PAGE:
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How well does your state protect student privacy? – Network For Public Education

The Parent Coalition for Student Privacy and the Network for Public Education just released a report card that grades all fifty states and the District of Columbia on how well they protect the privacy of students’ confidential information. Since 2013, many laws surrounding student privacy have been passed, but there is more work to be done.

This report focuses on the 99 laws passed in 39 states plus the District of Columbia between 2013 and 2018. Every state received points in each of the following seven categories: Transparency, Parental and Student Rights; Limitations on Commercial Use of Data; Data Security Requirements; Oversight, Enforcement, and Penalties for Violations; Parties Covered and Regulated and Other, a catch-all for provisions that did not fit into any of the other categories.

Read here to see how your state did. Then use the findings as a blueprint for advocacy in your state!


AP News: Los Angeles teachers head back to school after reaching deal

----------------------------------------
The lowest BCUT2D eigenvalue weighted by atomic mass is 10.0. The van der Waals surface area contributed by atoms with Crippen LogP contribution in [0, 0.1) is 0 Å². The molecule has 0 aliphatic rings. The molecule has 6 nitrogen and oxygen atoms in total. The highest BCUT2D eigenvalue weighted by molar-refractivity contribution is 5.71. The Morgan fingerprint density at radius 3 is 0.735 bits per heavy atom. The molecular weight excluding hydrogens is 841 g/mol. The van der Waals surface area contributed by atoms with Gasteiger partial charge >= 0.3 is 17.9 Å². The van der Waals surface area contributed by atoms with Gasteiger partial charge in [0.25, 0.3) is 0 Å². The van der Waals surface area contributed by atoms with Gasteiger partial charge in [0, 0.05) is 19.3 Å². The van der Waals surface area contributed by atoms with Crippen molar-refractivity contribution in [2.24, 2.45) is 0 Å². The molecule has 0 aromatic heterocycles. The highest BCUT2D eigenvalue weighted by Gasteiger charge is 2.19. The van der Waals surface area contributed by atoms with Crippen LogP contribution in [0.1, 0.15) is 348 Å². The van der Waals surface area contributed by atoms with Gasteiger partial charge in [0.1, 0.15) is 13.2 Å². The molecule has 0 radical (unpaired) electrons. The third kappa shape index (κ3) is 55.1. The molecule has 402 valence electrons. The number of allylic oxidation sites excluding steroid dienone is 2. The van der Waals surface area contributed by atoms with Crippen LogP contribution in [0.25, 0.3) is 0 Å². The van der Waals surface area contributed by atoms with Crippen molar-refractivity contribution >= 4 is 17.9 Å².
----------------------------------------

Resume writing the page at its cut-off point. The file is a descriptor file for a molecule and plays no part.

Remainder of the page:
Los Angeles teachers head back to school after reaching deal

LOS ANGELES (AP) — Tens of thousands of Los Angeles teachers planned to return to work Wednesday after voting to ratify a deal between their union and school officials, ending a six-day strike in the nation’s second-largest district.

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AP News: More parents are putting limits on college help

Tyler Luker of Plano, Texas, is a high school junior who already knows which college he wants to attend (University of Missouri), how much it costs ($43,300 for out-of-state residents) and how much he can expect his single mother to contribute: nothing.